VP converter- Trans visual ID guide

Discussion in 'The "Juice Box"' started by Jim Weise, Dec 19, 2007.

  1. Larry J

    Larry J Stuck on Buick

    I hear ya Devon, I told people it felt like a shift but most didn't believe it until they experienced it. But a lock up is like a shift even at light throttle, only it lowers your RPM so much you shouldn't use it until at least 35MPH. Still the SP400 is a great unit, and strong, I still use a 400 with a trans brake and no SP for racing, but I haven't given any thought to a transbrake/SP.
  2. DaWildcat

    DaWildcat Platinum Level Contributor

    Hi Larry,

    With a lot of power I don't think I'd transbrake a SP unit...it wouldn't have any of the usual anti-ballooning add-ons to keep it happy, unless some of the rebuilders like Trishield are doing more than I was aware of.

    The general consensus is that a fixed pitch converter is more consistent than a SP at the track, even running the SP on a timer.

    Interesting note...I believe one of that F.A.S.T. heavy hitters, Greg Gessler, runs the TH350C lockup trans in his 10 sec, stock appearing bias ply-tired GS!

  3. I had no trouble running consistent times within a couple hundreths with my S.P 400 but then again a 12 second car is a whole lot different than a real race car. now my reaction time is a whole different story but thats not the trannies fault:puzzled:
  4. GSX1

    GSX1 GSX1

    So What is the best way to Control the converter for the street ?

    Hooking up to the brake switch ? This applies 12v to the converter to get it in to High stall At stops And when you take your foot off the brake you will lose the High stall for any kind of launch / take off right away? this actualy would put you in low stall for take off the second you release the brake.

    Or Using the timer control box?
    then it will be delayed 0-11 sec. depending on What you want to do.

    While writing this post I Think i Awnsered my own question. I think the box is a better choice to be able to take advantage of the high stall working with the cam for launching both on the street and at the track . or is ther a disatvantage to doing this ??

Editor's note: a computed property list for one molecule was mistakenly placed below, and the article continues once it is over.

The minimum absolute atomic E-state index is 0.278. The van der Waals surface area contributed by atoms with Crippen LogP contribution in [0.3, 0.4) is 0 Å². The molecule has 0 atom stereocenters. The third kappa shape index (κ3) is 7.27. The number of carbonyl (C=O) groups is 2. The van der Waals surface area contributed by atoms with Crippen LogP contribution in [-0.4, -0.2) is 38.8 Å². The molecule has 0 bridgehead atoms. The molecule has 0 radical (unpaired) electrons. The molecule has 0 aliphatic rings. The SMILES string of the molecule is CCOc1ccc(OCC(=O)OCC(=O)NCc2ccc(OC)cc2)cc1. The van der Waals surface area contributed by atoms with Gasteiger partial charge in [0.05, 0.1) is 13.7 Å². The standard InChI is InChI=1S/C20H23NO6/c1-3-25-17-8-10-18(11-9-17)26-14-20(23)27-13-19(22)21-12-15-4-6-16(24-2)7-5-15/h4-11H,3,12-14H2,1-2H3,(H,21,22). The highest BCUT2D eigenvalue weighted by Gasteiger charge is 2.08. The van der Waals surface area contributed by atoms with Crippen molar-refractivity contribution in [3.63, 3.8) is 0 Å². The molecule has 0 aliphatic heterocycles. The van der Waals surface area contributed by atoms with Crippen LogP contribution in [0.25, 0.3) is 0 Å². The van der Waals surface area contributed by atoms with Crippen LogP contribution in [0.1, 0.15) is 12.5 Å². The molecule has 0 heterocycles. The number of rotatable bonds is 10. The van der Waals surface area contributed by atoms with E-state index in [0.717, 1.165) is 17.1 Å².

5. Kiwi-Riv

    Kiwi-Riv Member

    Hi guys, I just discovered I have a SP tranny in my 67 Riv, I'm very excited about this! Now I've begun leaning all about what I can do with it. I've just got a couple of questions about it.
    What's the best way of running a kick down switch? The car is missing all evidence of ever having and switches or brackets for the kickdown, where should I mount the switch?
    Secondly, for the high / low stall, if I apply 12V to the right terminal on the SP plug, will it give me a high stall when I'm at a stop light so I can smoke the bags easier? Then if I leave the 12V switched on will it give me amazing gas milage? Or do I turn the switch off to get better gas milage? I'm just trying to get my head around how it works.

    cheers, Paul
  6. DaWildcat

    DaWildcat Platinum Level Contributor

    Paul, by far the stock setup is the way to go, see http://home.comcast.net/~shinzan/ST400_linkage.jpg . The stock setup gives you high stall any time the throttle is closed, and any time the throttle is 2/3 open or more. The plunger switch next to the carburetor also gives you detent (passing gear) at 3/4 throttle or so.

    If you want to control the converter with a momentary switch, you'll get high stall whenever +12V is applied to the top spade terminal on the left side of the transmission case. For better fuel economy while cruising, keep your finger off the switch for low stall.

    I still make use of the idle stator switch shown in View B, so the converter is in high stall at idle to help prevent the converter from lugging the idle down. I no longer use the plunger switch next to the carb in View C, as my transmission doesn't require passing gear and I control high stall while driving with a microswitch on my column shifter as described above.

  7. collector

    collector collector

    Another very quick way to ID a s/p converter is that the splines are very deep on the s/p and you cannot feel them. You can ID a s/p blindfolded!

    BRUCE ROE Well-Known Member